Abstract 16773: Associations between Heart Failure and Cognitive Function
Introduction: Cognitive impairment can be detected in approximately one third of hospitalized heart failure (HF), mostly involving attention & executive functioning (A&EF). Both HF and cognitive impairment are associated with a high burden of morbidity and mortality. Problems with A&EF can also impact the patient's ability to manage complex medication and monitor symptoms to maintain health. It is not clear whether HF is also associated with problems with A&EF in the general population.
Hypothesis: We assessed the hypothesis that HF and markers of left ventricular (LV) function are associated with A&EF in a population-based study.
Methods: In a population-based cohort, the Hoorn Study, regular physical examinations were performed. In 308 individuals (aged 74 ± 5 years, 51% male, 28% had type 2 diabetes, and systolic blood pressure was 145 ± 19 mmHg), echocardiographic and neuropsychological measurements were performed in 2005-2009. HF was considered present if previously diagnosed or if signs and symptoms (questionnaires) were accompanied by objective evidence of LV systolic (ejection fraction <50%) and/or diastolic dysfunction (echocardiography/ ECG/ B-type natriuretic peptide). We divided total HF into HF with reduced or normal ejection fraction if the LV ejection fraction was <50% or not, respectively. The assessed markers of LV function (all associated with HF) are shown in the Table. Test scores measuring A&EF were standardised and averaged to obtain one cognitive outcome measure.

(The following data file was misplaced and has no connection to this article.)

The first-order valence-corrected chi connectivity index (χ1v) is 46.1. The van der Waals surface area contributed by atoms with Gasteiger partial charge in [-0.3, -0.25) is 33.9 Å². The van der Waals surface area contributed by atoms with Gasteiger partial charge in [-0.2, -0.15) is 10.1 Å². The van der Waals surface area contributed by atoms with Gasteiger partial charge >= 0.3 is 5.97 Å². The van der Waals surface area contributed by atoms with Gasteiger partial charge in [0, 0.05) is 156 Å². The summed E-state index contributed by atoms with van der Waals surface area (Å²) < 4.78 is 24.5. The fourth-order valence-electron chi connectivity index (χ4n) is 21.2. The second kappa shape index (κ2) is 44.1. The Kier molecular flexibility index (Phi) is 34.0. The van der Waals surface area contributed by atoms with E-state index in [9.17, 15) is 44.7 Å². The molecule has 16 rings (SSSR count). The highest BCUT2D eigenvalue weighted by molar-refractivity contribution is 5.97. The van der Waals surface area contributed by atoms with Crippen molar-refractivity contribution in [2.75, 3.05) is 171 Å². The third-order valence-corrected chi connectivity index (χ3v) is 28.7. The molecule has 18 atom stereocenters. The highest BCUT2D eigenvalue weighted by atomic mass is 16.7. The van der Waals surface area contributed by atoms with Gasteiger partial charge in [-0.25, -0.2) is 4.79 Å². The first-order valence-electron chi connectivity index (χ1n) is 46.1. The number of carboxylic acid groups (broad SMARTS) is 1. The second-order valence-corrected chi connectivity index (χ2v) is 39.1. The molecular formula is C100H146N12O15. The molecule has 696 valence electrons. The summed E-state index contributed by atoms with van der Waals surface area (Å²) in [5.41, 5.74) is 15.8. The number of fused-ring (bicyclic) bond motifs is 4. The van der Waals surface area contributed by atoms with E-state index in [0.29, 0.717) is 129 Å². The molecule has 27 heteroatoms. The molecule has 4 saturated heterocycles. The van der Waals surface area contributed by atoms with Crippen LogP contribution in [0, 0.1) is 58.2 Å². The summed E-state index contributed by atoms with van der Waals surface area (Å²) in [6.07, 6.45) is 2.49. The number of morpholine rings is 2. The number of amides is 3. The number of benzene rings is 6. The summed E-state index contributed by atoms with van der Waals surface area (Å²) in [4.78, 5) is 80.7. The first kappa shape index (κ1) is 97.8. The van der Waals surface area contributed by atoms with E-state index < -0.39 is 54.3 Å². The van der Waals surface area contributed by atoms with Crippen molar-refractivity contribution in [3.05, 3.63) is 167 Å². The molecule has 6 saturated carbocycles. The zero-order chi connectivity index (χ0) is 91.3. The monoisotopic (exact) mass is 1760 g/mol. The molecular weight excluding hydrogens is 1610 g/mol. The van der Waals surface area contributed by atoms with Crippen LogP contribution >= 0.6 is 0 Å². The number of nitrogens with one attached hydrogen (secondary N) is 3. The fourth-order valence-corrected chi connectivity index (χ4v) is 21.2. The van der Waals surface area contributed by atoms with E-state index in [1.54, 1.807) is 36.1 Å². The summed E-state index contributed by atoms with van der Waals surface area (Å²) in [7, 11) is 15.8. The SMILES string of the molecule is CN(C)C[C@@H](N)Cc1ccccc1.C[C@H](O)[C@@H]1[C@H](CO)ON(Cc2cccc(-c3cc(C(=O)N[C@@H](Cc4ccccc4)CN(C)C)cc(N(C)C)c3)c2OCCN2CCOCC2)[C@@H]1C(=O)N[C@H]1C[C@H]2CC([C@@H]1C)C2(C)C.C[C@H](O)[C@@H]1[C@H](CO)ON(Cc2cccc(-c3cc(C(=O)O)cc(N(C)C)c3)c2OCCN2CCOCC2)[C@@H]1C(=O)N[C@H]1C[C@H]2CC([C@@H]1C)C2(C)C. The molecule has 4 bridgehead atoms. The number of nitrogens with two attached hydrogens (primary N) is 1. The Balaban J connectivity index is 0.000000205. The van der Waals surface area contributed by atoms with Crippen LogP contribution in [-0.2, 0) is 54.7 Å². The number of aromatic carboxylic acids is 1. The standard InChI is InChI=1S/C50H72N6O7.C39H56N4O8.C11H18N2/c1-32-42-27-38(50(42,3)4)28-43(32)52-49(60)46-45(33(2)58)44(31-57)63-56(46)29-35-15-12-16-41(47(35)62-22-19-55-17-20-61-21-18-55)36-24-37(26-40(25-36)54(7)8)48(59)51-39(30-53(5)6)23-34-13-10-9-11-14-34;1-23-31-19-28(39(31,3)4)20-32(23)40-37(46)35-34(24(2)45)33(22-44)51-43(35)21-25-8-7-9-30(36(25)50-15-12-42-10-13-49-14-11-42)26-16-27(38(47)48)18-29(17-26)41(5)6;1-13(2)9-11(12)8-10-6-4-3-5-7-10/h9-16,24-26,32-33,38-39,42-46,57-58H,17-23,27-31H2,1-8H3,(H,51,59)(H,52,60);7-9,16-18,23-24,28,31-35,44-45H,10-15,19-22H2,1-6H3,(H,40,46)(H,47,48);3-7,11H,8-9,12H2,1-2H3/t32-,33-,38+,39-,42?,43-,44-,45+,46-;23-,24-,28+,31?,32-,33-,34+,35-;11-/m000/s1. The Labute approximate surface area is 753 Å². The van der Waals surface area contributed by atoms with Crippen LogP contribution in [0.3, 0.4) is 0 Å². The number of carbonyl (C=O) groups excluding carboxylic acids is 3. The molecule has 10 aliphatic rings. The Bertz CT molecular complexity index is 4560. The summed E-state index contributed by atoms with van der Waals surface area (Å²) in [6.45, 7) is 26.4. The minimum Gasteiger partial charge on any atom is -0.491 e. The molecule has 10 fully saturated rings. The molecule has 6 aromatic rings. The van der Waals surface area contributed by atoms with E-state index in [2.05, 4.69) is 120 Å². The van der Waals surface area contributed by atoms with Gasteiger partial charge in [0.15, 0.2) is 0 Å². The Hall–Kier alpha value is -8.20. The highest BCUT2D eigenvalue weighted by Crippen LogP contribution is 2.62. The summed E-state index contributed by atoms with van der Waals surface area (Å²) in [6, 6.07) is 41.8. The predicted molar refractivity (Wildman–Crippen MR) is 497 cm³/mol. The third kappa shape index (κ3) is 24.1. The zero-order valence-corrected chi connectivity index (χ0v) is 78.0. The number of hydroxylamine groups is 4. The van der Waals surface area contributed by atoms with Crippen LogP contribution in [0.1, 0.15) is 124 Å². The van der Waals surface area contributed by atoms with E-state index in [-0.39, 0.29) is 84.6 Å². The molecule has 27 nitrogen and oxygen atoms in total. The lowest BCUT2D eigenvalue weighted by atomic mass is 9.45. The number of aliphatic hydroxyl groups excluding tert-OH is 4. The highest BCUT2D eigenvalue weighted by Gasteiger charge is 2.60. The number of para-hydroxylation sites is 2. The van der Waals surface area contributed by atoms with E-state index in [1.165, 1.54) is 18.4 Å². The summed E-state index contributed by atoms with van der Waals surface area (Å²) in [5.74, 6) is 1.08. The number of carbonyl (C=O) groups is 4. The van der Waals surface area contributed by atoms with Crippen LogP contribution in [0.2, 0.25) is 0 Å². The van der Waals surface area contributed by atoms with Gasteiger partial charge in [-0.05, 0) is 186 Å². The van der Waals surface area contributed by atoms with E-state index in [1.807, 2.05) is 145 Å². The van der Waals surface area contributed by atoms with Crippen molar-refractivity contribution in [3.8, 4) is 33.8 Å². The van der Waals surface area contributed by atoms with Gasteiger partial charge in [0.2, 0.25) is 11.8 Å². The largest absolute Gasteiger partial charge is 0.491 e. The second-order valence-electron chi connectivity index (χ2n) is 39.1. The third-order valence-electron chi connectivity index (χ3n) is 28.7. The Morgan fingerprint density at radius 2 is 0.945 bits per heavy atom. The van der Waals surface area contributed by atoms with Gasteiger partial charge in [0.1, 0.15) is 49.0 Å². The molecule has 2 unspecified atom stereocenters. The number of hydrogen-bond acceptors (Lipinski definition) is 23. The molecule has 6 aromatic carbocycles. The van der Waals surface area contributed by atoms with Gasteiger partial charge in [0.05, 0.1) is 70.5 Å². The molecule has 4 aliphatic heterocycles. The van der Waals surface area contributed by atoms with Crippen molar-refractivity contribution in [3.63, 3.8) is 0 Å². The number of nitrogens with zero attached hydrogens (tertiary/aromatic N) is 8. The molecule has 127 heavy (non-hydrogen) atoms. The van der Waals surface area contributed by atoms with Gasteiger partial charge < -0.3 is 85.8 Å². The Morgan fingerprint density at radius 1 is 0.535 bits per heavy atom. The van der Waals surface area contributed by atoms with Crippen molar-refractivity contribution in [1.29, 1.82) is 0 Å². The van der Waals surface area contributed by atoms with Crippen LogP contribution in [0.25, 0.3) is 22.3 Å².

Results: HF was significantly associated with A&EF (Table). HF with reduced or normal ejection fraction were both associated with lower A&EF scores (the latter not significantly). More impaired markers of LV function were also associated with lower A&EF scores, however only significantly for left atrial volume index and B-type natriuretic peptide levels.
Conclusions: In conclusion, HF and markers of LV function were associated with worse A&EF in a population-based study.
- © 2010 by American Heart Association, Inc.